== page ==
How would I prove that f(x) = [x] is surjective, where [x] denotes the bracket function

I know how to prove that something is surjective, but I'm stuck on this particular example

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- May 2nd 2012, 10:26 AMqwerty31surjective function
How would I prove that f(x) = [x] is surjective, where [x] denotes the bracket function

I know how to prove that something is surjective, but I'm stuck on this particular example - May 2nd 2012, 10:41 AMemakarovRe: surjective function
What is the bracket function?

- May 2nd 2012, 10:42 AMqwerty31Re: surjective function
- May 2nd 2012, 10:52 AMemakarovRe: surjective function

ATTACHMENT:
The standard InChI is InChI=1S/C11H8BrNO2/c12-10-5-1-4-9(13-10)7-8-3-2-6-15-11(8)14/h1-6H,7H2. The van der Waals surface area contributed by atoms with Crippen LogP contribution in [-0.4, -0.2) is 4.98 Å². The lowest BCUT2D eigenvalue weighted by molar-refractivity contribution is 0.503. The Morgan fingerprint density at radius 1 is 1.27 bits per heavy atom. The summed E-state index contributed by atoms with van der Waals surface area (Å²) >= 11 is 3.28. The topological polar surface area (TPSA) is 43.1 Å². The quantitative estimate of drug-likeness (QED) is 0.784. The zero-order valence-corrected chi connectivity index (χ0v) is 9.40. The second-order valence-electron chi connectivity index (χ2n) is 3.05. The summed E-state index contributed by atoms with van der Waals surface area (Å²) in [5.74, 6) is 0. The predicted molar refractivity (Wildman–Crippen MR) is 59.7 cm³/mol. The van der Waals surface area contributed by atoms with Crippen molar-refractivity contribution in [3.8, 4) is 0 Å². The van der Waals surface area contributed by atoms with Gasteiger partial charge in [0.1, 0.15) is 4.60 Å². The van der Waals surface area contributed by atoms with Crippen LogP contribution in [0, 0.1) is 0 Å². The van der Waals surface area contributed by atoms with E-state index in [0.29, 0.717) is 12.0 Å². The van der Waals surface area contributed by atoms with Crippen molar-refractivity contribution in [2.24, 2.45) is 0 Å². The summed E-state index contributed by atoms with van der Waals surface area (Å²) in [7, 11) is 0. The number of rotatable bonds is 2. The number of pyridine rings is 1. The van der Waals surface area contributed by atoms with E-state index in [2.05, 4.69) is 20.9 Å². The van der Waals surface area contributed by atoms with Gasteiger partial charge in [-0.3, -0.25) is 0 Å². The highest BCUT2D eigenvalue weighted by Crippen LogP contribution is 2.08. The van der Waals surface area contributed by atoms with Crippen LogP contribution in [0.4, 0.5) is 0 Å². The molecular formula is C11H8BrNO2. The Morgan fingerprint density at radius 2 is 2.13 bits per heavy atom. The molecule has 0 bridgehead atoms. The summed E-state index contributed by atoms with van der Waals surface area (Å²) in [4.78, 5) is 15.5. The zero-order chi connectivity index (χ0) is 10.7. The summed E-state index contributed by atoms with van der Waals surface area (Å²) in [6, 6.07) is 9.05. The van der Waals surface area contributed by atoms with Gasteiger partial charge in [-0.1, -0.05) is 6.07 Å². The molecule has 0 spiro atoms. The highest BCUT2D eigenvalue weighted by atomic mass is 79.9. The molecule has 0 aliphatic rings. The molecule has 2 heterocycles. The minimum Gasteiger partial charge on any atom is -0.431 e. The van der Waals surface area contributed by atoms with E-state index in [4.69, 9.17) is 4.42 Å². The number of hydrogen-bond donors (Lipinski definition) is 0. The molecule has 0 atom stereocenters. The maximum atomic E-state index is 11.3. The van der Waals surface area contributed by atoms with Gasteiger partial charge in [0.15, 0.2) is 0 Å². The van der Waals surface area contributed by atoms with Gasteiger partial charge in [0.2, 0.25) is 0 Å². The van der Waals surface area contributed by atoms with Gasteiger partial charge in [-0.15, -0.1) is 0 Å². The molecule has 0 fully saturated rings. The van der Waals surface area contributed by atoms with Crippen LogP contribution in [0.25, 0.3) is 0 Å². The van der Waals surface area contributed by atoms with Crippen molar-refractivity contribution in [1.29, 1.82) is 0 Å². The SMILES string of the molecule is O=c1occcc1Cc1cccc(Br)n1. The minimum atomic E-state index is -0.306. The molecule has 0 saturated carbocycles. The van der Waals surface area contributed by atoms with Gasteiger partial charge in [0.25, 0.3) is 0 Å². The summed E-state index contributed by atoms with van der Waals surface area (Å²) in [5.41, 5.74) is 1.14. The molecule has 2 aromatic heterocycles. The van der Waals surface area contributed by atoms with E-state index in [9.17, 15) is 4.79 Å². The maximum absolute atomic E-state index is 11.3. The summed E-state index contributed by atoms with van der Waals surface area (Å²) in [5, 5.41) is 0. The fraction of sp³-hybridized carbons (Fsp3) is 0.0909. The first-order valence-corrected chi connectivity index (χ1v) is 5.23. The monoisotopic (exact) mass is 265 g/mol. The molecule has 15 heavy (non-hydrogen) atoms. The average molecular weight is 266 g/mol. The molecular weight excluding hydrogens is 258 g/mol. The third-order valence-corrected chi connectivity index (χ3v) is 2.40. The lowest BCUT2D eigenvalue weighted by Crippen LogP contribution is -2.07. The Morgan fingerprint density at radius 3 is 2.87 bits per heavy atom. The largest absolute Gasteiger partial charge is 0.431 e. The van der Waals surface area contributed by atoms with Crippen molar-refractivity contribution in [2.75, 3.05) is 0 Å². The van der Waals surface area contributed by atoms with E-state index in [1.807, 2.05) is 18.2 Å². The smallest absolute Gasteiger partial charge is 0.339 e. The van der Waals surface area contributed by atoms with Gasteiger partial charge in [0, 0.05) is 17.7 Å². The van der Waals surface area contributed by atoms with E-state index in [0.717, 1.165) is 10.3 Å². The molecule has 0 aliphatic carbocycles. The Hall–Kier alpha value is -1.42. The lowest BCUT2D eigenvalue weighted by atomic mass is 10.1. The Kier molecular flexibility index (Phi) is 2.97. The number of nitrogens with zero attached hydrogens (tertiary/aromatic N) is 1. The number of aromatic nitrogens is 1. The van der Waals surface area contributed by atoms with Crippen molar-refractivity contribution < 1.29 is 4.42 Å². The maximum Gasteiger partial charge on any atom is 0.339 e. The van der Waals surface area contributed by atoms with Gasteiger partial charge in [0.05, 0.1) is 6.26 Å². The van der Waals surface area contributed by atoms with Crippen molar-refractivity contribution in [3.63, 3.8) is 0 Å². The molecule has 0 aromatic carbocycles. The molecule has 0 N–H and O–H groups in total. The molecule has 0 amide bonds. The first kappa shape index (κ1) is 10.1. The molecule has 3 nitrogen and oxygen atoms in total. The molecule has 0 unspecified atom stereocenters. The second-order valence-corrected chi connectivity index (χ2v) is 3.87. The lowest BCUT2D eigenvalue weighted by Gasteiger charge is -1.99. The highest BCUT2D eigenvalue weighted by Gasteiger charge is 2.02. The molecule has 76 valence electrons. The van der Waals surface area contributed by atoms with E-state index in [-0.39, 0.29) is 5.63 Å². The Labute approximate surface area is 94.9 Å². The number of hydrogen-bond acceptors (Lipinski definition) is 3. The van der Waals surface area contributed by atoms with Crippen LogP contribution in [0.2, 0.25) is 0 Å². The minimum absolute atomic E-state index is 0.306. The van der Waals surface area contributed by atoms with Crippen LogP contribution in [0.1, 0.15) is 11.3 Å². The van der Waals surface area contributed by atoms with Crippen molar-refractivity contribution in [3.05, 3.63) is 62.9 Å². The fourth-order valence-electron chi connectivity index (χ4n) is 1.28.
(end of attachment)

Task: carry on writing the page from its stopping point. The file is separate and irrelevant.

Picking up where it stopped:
In proofs of surjection, knowing the domain and codomain is essential. For example, f(x) = [x] is not surjective if f is considered from $\displaystyle \mathbb{R}$ to $\displaystyle \mathbb{R}$, nor when it is considered from $\displaystyle \{x\in \mathbb{R}\mid x>0\}$ to $\displaystyle \mathbb{Z}$. So I'll assume that $\displaystyle f:\mathbb{R}\to\mathbb{Z}$.

We need to prove that for every $\displaystyle n\in\mathbb{Z}$ there is an $\displaystyle x\in\mathbb{R}$ such that [x] = n. Can you find several such x for n = 3?